With President Donald Trump seemingly ready to support modest gun control measures like  universal background checks, gun advocates are telling him that this would be a political disaster.

On Friday, Trump tweeted that the House and Senate are making progress in passing a bill on background checks, but also said that he has been talking to the National Rifle Association and wants to make sure their “very strong views” are “fully respected.”

The president has supported some gun control legislation such as a ban on bump stocks, but it is not clear how strong his support for background checks is.

Trump has previously said he would take on the NRA by passing the bump stock ban and seeking to raise the gun buying age from 18 to 21.

More recently, when two pieces of legislation were making their way through Congress, he claimed he would veto them. Both measures failed in the Senate. 

Trump has spoken to the NRA chief Wayne LaPierre twice in the past week. In a statement released on Thursday, he said he could not discuss what he and the president spoke about but said, “the NRA opposes any legislation that unfairly infringes upon the rights of law-abiding citizens. The inconvenient truth is this: the proposals being discussed by many would not have prevented the horrific tragedies in El Paso and Dayton. Worse, they would make millions of law abiding Americans less safe and less able to defend themselves and their loved ones.”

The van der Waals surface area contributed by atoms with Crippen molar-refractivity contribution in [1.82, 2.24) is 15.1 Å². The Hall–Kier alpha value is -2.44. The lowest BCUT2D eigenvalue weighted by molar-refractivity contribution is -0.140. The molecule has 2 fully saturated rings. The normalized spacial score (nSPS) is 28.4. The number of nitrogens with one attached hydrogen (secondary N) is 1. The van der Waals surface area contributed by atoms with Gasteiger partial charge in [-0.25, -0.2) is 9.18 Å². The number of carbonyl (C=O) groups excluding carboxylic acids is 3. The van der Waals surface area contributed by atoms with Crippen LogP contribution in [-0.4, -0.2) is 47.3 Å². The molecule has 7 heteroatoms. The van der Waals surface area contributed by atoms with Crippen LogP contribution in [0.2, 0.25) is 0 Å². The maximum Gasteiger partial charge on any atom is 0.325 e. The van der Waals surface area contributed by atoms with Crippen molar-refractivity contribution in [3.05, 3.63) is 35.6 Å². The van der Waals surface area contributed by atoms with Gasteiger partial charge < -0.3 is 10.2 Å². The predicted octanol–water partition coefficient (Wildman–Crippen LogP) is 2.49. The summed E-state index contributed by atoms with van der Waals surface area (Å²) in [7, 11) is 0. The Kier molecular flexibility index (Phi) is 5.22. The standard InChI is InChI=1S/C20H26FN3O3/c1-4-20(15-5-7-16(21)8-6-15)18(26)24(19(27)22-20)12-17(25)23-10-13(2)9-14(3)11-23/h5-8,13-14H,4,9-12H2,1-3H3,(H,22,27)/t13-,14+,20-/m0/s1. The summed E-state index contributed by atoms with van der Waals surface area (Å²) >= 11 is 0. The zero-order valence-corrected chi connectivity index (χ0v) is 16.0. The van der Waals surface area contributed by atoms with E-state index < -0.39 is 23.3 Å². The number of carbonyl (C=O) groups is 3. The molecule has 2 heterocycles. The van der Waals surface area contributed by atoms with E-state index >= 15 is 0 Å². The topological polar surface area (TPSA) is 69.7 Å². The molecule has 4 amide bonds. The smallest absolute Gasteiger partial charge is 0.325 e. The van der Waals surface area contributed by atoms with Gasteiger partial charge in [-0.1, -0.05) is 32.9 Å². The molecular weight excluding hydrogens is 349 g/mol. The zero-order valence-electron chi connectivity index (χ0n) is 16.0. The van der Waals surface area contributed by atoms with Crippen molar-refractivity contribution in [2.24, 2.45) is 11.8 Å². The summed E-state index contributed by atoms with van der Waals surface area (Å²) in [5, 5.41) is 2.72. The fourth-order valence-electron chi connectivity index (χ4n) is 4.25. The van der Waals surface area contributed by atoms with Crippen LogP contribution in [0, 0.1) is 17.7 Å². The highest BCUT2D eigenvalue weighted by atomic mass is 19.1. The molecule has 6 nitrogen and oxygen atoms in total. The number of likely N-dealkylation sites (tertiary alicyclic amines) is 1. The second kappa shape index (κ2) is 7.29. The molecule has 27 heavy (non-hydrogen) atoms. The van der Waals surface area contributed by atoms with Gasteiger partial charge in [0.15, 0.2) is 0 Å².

Senate Majority Leader Mitch McConnell (R-Kentucky) also spoke about passing legislation with a Kentucky radio station earlier this week. He noted that there is a bipartisan bill on universal background checks and one on “Red Flag” laws that will be “front and center” when the Senate comes back in session after the August recess. Democrats have been pressuring McConnell to end the recess early to start this process, but he has refused. Speaker of the House Nancy Pelosi (D-California) wrote a letter to Trump urging him to force the Senate to convene, so far to no avail. 

Senate Minority Leader Chuck Schumer (D-New York) and Pelosi issued a joint statement saying they spoke to the President and he gave them his “assurances that he would review the bipartisan House-passed legislation and understood our interest in moving as quickly as possible to help save lives.”

Sens. Pat Toomey (R-Pennsylvania) and Joe Manchin (D-West Virginia) are now working on a bipartisan bill for background checks that was previously rejected by the Senate under the Obama administration. 

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